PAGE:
The second edition of Haurowitz's Chemistry and Biology of Proteins, now renamed The Chemistry and Function of Proteins, follows its predecessor by a span of 13 years, a period which represents a most spectacular advance in the protein field. In 1950, the characterization of chains of 100 amino acids was considered a "hopeless endeavor"; yet within the following three years the structure of insulin, with over 50 amino acids, was already completely known. By 1961 ribonuclease, with well over a hundred, could be pictured with some confidence.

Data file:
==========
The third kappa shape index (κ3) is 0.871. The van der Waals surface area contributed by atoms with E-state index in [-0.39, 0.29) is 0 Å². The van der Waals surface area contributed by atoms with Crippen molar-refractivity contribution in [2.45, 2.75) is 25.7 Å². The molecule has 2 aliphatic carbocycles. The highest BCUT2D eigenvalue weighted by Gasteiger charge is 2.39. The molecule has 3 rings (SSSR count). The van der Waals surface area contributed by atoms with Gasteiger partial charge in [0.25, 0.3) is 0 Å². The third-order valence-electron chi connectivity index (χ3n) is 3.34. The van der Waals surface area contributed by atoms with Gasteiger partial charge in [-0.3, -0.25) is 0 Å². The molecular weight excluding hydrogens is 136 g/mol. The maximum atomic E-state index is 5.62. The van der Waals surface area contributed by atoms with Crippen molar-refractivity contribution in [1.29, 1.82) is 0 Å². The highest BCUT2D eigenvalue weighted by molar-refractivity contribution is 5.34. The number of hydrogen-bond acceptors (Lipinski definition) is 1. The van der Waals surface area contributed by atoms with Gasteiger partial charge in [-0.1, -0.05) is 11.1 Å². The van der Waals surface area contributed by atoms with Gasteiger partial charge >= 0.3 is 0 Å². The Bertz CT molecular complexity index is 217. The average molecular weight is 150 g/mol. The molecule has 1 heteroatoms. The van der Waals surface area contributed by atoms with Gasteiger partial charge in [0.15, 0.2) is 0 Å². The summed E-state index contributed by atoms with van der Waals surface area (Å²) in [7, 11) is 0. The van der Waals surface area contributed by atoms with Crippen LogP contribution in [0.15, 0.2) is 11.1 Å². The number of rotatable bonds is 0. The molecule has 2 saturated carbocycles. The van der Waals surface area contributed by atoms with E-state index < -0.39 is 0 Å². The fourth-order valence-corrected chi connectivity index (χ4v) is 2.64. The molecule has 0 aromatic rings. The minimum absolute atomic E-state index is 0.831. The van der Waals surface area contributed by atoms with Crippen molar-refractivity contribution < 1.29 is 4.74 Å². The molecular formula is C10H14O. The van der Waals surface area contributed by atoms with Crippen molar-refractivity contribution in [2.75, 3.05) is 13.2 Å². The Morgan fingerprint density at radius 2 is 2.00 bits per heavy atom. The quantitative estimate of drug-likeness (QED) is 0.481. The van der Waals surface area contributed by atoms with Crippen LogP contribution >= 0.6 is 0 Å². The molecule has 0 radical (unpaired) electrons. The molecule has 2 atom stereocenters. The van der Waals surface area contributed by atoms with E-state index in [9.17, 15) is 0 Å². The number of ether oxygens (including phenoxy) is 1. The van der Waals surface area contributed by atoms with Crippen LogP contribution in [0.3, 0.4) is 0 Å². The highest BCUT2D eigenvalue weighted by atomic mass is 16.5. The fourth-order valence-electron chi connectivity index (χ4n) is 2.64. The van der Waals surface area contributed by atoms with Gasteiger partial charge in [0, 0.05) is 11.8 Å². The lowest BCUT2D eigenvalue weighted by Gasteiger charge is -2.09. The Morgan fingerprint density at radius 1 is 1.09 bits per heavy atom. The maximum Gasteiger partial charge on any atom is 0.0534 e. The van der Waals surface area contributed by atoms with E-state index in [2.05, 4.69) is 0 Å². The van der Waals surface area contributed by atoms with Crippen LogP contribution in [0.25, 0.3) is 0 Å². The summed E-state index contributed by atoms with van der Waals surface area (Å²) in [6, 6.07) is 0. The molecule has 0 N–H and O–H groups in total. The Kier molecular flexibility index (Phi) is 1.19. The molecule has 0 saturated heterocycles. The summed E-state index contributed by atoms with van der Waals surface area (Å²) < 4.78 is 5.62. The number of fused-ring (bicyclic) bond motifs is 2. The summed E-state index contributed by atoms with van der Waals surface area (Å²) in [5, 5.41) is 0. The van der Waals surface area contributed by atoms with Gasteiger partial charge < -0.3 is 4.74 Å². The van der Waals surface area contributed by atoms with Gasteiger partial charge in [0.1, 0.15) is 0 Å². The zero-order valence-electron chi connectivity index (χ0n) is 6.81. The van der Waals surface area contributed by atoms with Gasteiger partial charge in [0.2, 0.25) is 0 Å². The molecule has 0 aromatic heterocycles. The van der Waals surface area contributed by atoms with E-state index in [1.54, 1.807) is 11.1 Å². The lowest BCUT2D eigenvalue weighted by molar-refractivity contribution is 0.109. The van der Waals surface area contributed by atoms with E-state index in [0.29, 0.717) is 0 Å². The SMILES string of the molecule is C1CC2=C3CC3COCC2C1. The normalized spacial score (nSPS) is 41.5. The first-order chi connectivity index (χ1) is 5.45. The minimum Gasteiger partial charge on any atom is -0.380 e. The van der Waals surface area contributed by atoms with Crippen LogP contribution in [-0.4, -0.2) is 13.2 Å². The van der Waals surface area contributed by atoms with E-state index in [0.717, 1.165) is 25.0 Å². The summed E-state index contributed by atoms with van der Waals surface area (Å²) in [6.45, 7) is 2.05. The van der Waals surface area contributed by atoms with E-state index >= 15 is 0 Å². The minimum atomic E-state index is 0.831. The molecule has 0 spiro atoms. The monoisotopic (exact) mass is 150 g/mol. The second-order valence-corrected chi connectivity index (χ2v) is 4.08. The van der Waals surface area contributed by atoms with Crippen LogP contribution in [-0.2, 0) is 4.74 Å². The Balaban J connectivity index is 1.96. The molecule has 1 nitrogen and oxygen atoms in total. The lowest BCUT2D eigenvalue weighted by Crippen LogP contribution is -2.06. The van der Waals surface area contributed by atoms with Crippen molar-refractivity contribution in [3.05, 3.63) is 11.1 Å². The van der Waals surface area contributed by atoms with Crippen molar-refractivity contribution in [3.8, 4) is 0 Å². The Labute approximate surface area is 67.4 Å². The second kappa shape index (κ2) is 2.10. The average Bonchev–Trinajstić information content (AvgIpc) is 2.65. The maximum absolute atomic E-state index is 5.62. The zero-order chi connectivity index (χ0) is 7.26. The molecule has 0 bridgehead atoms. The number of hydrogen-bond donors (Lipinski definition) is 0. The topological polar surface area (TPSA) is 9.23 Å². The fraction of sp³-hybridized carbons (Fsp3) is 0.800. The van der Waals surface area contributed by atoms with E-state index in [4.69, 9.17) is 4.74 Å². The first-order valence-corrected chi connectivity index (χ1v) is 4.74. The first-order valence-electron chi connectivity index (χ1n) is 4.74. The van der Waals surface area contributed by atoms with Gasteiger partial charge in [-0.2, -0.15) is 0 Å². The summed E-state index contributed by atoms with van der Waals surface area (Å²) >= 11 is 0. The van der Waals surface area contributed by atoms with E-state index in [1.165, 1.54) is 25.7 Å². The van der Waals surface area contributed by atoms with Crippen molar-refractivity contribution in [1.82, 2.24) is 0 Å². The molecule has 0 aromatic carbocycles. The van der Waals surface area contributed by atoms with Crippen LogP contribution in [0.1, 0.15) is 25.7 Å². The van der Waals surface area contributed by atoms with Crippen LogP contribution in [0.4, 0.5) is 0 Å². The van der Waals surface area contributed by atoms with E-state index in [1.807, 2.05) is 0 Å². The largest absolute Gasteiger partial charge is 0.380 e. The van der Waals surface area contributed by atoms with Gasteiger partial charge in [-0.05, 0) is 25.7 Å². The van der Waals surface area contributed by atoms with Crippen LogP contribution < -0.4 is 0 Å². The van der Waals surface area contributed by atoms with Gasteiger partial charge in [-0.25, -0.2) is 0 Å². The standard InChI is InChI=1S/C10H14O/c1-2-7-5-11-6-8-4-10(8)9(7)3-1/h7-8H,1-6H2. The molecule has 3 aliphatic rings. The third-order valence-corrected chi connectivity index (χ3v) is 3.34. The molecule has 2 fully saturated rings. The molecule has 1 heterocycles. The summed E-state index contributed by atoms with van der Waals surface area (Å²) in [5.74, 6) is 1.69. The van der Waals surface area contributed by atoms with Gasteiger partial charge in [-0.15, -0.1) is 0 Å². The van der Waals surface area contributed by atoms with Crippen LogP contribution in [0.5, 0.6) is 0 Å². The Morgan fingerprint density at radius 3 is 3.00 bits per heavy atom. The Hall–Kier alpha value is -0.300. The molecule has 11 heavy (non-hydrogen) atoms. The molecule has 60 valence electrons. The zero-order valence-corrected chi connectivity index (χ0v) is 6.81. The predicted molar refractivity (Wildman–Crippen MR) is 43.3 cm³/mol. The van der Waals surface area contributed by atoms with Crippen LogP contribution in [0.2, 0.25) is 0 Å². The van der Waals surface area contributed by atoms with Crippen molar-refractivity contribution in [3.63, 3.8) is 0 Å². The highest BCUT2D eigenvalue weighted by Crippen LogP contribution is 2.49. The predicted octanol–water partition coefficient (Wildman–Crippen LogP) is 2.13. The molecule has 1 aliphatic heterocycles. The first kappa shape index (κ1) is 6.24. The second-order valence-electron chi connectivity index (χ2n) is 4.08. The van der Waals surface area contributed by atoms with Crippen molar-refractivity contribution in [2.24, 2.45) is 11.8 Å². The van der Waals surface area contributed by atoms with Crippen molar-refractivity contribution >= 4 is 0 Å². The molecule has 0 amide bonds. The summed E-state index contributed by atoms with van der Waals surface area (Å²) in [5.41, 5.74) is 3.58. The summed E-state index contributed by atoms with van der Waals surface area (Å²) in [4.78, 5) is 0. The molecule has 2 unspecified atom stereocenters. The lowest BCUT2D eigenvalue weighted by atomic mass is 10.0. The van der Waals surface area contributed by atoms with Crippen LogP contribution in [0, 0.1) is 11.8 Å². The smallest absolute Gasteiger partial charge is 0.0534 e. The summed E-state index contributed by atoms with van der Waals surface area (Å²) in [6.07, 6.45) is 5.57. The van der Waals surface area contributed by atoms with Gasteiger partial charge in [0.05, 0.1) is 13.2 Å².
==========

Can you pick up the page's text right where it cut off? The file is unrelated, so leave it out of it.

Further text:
It can be said at the outset that this is a superb text, in writing, arrangement, annotation, and production. It is obviously a must for the advanced student in biochemistry and indeed in most fields of biology. The general reader in medicine will find it tougher going. But in certain areas, where the literature is already reaching a point of no return for